As a layman, beginner or an average retail investor, you are often faced with the question, ‘which stocks you should own’, from a long-term perspective.
There is a lot of material on the internet that you can refer to, to evaluate stocks. There are many books written on the subject which you can read. And, then there are brokerage houses which regularly come up with their ‘buy’, ‘sell’ or ‘hold’ recommendations.
However, sometimes all this information is too much for a layman to digest.
Why is stock-picking so important? If you train yourself to become an expert stock-picker, you can increase your personal wealth exponentially.
However, it’s not an easy task and it could take years to learn the skill.
Long-term investors use fundamental analysis while short-term traders use technical analysis to evaluate a stock.
In fundamental analysis, you need to examine the company’s management structure, its competitors, industry position, growth rate and prospects, income, profits and losses.
Many ratios such as earnings per share, price-to-earnings ratio, price-to-earnings growth, dividend yield, price to book, beta, etc are used to analyse companies.
You need to analyse among other things: Who are the key members of management, what’s their qualification and track record? What are the products which company makes or services which company provides? How does this company make money? What is the company's business model? What is its market share?
What are the characteristics of its industry, such as its growth potential, demand-supply, regulations, taxation, barriers to entry, etc.? What is the value of the brand? What is the DNA of the company?
All this can be too much work for a layman or average retail investor.
Technical analysis is way too complex for a layman to understand.
All the above attributes manifest in the share price of the company and the returns generated by investing in the same.
One quick method to identify high quality stocks to invest in is to find companies which have consistently delivered a high rate of return compared to the index for a long tenure.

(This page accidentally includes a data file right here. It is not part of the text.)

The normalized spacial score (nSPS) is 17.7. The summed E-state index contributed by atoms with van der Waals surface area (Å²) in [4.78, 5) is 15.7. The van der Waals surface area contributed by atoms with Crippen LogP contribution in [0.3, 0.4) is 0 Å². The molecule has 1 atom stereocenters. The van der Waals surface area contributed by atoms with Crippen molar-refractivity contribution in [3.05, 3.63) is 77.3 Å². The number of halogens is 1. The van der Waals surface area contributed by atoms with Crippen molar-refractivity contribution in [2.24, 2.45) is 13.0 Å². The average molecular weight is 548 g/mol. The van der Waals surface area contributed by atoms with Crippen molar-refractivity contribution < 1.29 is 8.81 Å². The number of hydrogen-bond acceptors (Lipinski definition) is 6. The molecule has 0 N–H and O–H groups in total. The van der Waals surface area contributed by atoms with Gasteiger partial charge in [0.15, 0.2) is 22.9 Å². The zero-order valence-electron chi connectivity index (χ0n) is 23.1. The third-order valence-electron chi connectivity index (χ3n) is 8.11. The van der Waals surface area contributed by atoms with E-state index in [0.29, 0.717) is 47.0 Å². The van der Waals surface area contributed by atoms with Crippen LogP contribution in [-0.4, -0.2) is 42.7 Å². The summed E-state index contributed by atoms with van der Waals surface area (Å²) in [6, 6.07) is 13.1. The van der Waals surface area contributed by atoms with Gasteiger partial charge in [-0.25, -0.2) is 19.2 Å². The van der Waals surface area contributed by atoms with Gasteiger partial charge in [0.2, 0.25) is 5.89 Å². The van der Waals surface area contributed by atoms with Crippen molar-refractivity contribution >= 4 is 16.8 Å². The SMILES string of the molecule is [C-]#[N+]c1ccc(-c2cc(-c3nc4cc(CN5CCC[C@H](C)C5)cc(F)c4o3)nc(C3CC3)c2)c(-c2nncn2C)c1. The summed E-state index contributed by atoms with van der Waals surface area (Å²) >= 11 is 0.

Since wealth generation takes years, one should not look at returns of the last 3-5 years but a much higher tenor of say two decades. Data is available for 19 years for stock prices adjusted for split.
In the last 19 years NIFTY50 has generated a return of 15% per annum.
15 companies which have generated a return of 24% per annum and above for the last two decades, 9%+ more than the index. 8 companies have given double the index returns.
They are better managed, they enjoy market leadership, they have survived through many cycles, they have low leverage, they constantly innovate, they adopt technological changes, they charge premium pricing, they have better margins, they have strong brand value, they churn out new products and services, and they deliver high return to shareholders.
They are what is called as consistent compounders. The table below shows these companies.
These include companies from sectors like cement, auto, FMCG, banking and financial services, beverages, retail, paints, chemicals and consumer durables.
15 stocks whose share price have risen by >=24% per annum in the last 19 years
Source: www.yahoofinance.com, www.politicalbaaba.com
Returns exclude dividends paid out.
Only large cap companies have been considered. Large-cap companies are companies that are big and well-established in the equity market having a market capitalisation of Rs 20,000 crore or more.
Compound annual growth rate, or CAGR, is the average annual growth rate of an investment over a specified period of time longer than one year.
These companies include Shree Cements, Bajaj Finance, Asian Paints, Pidilite, Voltas, Aurobindo Pharma, Eicher Motors, United Spirits, Titan, Kotak Mahindra Bank, Axis Bank, HDFC Bank, Britannia, IndusInd and Bata.
In the post-pandemic world, big companies who enjoy dominant market position, who have low debt, quality management, are agile and adopt technology, are likely to succeed. All the above companies display these qualities.
Disclaimer: This is not an investment recommendation and readers are expected to do their own research before investing.